My favorite fun fact has to be that mice are considered a delicacy in eastern Africa! I will never forget the look on my creative writing instructor’s face when I told her about this. She was floored and didn’t know what to say. I had been struggling to find the driving force of my story, and when I found that, things just took off. I felt like I had something similar to Charlotte’s Web. In the first few pages, I mention that mice are “tasty little creatures” for the local villagers. A ton of research went into this story and this was just one thing that I discovered. I haven’t met anyone who was aware of this fact. Google it and you will see. They are hunted over there and sold as treats!

Initially, I used the word delicacy in the story, but removed it. I went with tasty little creatures instead!

How long did it take you to write your story and who designed your book cover?

I began this story near the end of my sophomore year of college in 2006. However, between working full time, raising my two daughters (by myself) and going to school, it had to take a backseat until I finished school. I did work on it between semesters and whenever I had some free time. And received some great feedback from my creative writing instructor in the spring of 2010. Once I graduated in 2010, I was able to do the necessary research and really put some time into it. But taking on a second job in 2011 slowed things down a little. I didn’t stop working on it and kept writing other stuff. As noted in my brief biography above, I continued to write short stories and received some recognition in 2011 from the Lorian Hemingway Contest. In the spring of 2013, I decided that it was time to finish. So, for one year straight, I worked with a second editor and hired my illustrator, Kim Johnson, and released it in late March of 2014!

Kim Johnson designed my cover, and she also did the 12 interior illustrations. She had some design work featured on The Today Show in New York, and she had already been published so I knew she was a professional artist. Her other works featured colorful illustrations of lots of animals. I knew she was right for the project. She did a great job.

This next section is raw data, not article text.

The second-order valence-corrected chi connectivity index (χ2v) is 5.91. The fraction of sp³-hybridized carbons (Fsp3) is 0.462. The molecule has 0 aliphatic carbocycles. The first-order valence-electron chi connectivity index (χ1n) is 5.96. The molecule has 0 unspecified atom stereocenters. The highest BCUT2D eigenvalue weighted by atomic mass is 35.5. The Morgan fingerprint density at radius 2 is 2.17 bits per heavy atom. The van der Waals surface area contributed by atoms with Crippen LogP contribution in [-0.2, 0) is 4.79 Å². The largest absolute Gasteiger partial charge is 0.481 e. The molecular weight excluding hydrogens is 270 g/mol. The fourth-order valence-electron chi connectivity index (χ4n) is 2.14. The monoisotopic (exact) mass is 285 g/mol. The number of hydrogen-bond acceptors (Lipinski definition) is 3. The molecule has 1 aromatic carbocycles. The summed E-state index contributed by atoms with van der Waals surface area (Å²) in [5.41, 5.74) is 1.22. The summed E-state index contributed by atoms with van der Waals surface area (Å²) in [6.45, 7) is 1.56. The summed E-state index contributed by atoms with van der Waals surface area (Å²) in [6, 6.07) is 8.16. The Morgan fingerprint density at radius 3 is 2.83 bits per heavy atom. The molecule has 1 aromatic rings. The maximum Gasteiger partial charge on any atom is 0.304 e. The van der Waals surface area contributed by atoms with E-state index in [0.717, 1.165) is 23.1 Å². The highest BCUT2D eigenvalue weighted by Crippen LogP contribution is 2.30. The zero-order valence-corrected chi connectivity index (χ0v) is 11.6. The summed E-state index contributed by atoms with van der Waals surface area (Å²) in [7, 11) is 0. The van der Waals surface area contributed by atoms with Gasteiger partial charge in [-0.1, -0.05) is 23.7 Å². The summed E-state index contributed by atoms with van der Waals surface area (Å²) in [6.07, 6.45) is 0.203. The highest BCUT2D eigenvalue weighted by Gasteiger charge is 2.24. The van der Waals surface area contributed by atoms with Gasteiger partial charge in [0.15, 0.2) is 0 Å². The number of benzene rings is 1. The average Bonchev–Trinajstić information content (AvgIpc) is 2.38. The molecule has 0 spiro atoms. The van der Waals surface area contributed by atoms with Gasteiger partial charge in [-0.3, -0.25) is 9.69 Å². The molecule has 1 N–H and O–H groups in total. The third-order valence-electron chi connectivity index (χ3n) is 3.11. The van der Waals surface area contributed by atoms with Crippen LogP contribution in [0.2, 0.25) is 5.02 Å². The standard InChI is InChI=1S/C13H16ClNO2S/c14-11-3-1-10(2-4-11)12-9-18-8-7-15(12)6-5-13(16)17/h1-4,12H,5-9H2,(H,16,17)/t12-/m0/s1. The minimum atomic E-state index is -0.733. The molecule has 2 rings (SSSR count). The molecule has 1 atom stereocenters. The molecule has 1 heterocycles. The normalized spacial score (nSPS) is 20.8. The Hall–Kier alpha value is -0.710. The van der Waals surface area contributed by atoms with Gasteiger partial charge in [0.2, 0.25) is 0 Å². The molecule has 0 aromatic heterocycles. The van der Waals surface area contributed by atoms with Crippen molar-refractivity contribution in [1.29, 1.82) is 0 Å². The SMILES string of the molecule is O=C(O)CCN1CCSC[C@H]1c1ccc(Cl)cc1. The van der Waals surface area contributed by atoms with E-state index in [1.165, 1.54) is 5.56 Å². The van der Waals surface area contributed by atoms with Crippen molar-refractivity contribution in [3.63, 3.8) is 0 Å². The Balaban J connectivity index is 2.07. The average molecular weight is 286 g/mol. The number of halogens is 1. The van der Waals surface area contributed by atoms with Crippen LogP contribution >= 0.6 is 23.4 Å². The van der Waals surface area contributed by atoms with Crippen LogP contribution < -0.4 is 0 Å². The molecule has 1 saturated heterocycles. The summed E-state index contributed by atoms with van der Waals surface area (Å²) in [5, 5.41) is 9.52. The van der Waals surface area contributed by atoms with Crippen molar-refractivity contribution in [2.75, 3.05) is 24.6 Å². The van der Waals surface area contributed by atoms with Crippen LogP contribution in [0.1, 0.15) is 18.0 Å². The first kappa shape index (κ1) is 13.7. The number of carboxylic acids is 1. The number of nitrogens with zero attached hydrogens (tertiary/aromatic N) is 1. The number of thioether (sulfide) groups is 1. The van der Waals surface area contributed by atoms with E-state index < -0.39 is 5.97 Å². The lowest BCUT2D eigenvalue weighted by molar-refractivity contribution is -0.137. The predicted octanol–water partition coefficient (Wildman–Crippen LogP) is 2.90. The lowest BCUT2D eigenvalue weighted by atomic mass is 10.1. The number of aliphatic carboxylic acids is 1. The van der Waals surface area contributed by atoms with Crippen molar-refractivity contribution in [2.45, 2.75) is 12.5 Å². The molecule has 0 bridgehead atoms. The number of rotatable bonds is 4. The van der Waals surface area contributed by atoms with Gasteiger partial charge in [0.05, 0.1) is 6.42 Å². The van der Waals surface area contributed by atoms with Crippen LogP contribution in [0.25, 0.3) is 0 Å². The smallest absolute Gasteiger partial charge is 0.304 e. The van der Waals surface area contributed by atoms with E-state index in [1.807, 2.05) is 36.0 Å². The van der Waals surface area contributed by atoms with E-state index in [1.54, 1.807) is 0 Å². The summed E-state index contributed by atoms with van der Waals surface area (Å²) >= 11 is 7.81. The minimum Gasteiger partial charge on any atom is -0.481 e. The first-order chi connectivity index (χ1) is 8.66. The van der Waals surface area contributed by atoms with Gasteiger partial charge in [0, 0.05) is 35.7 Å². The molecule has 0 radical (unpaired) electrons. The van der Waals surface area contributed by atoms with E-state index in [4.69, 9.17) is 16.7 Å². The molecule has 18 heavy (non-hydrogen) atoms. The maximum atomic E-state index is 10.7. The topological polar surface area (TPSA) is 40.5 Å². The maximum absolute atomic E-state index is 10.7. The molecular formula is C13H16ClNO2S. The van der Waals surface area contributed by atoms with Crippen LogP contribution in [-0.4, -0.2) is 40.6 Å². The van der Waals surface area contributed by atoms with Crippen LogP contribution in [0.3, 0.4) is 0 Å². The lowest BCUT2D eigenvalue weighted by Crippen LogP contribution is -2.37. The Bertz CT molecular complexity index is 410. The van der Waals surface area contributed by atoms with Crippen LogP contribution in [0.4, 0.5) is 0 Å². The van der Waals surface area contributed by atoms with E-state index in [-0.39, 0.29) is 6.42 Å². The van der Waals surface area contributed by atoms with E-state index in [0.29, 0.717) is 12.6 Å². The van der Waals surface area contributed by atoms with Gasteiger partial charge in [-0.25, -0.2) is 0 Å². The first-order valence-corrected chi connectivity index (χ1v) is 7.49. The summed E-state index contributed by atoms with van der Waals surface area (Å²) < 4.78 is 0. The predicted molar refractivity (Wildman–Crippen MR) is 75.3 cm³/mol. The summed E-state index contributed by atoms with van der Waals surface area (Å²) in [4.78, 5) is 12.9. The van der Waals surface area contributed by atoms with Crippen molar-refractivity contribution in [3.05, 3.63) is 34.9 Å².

Have you received any recognition for your story?

Kirkus Reviews gave me a great review for the story. They said it is a great fit for early readers and has an inspiring animal alliance.

Midwest Book Reviews gave it an even better review, saying it was a great read for young and old alike. MBR nailed the primary age group as being grades 2-4. MBR loved how I depicted my characters. Here are some quotes from the Midwest review:

 

“Be forewarned, Savanna’s Treasure is about surviving adversity- and being an animal on the African plane, this includes a degree of violence – tastefully depicted, but present nonetheless.”

“…an overall powerful story line with fine drawings and you have a winning tale.”

“…C.Behrens does a fine job of creating personable creatures that are engaging and fun.”

The entire review is well written.

 

A local newspaper gave me a great write-up back in July.

Just recently, B&N’s Small Press Department reviewed my book and information and is planning to order copies for its shelves! A portion of this letter can be seen on my Facebook cover picture.

 

What book project are you currently working on?

I have an idea for Savanna’s Treasure II, but it’s just an idea right now. I have an adult novel that needs a lot of revising. It’s the novel version of my short story: The Paladin. The Paladin placed in the top 100 of the 2010 Hemingway Contest. It’s a story based on a real event. The novel version spans a longer period of time and is near and dear to me. I am also working on another short story.

Where in your home do you like to write?

I can write anywhere. In fact, when I am working on a project, I find myself making notes wherever I am: out to dinner, at stores, at work, even at the gym. I thought all my little notes on napkins, coffee cup sleeves, etc., etc. were a little odd until I read that Virginia Woolf did the same thing. I also thought my constant revising was crazy until I read that Raymond Carver revised relentlessly. Know that the first draft of Savanna’s Treasure was hand written in a notebook, and I saved it. I even have the original cover illustration that I did for it when I handed it to my professor. I eventually bought a MacBook, and it became my desk. Most often I will write in my living room even if my daughters are around and doing their daily routines. I grew up with 3 brothers and 2 sisters, so I learned to focus on my work in a noisy house. Occasionally, I need things quiet, and that’s when I go into my bedroom and work at a makeshift desk. I enjoy writing in my living room on Saturday mornings the best when the house is quiet.

Where can readers buy your book?

Right now my book is available everywhere online, but it should be available on shelves at B&N stores soon. I am waiting to hear back from them about where and when! I suggest buying it online at B&N for now. It can also be purchased at Amazon.com. Other online stores include Alibris and Powell’s. I hope to see it on shelves at some Indie Bookstores in the near future.

Thank you, Chris!

Thank you, Stephanie!!

Author Links:

Digital Journal

North Jersey.com

alibris

Midwest Book Review